Second, although I’m personally most interested in the politics and aesthetics of women’s SF, I believe it does a real disservice to the complexity of this writing to treat it as exclusively activist in nature. As I explain in the introduction to Galactic Suburbia, postwar women SF authors explored a range of topics and wrote in a variety of styles, not all of which are politically motivated. The goal of SF has always been both to instruct and to entertain, and often women (again, like men) wrote SF simply to have fun and demonstrate their imaginative and aesthetic skills or their loyalty to the SF community. (And of course, that’s true today as well!) And it’s important to remember that sometimes women have been prevented from doing that precisely because people have expected them to be political activists.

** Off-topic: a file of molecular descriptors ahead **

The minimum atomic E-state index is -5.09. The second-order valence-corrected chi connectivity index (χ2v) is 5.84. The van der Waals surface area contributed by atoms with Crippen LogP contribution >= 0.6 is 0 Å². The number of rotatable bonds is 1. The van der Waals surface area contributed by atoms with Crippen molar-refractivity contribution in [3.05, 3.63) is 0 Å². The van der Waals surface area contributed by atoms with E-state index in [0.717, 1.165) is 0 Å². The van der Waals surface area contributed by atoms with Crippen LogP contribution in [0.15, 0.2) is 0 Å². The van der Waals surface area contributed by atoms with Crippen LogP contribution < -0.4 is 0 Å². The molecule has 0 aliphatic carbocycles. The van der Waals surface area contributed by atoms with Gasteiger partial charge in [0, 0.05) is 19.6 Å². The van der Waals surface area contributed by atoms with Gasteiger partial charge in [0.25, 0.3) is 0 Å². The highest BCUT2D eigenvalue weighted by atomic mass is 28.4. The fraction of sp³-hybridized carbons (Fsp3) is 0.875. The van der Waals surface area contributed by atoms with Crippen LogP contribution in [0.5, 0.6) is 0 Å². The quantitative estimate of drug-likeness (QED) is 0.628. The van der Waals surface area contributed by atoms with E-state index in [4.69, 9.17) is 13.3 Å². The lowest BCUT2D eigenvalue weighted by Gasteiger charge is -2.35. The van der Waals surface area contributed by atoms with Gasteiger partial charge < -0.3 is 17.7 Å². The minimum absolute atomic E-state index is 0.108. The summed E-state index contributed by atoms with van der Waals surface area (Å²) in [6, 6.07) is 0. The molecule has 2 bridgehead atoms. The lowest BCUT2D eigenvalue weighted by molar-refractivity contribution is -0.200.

Judith Merril’s initial experiences with the SF community provide an excellent example of this. Merril was a self-declared leftist and feminist at a time when it was unfashionable to be either of those things, and her first published SF, 1948’s “That Only a Mother,” set the standards for politically progressive women’s SF – in fact, it pretty much single-handedly converted editor John Campbell to the belief that women could indeed write quality SF. But then Campbell rejected Merril’s next story – a space romp about the adventures of men on Mars – precisely because it wasn’t politically charged. The issue wasn’t quality: Merril went on to sell the story to another magazine right away. Instead, it had to do with Campbell’s own, rather narrow beliefs about what constituted women’s writing. My understanding is that Merril used to love telling this story, and I can see why – I always get a laugh when I tell it now. But it’s more than a funny story; it’s also a real warning about how easily certain kinds of writing – and perhaps especially women’s writing – can get pigeonholed as one-dimensional and so somehow something less than great literature.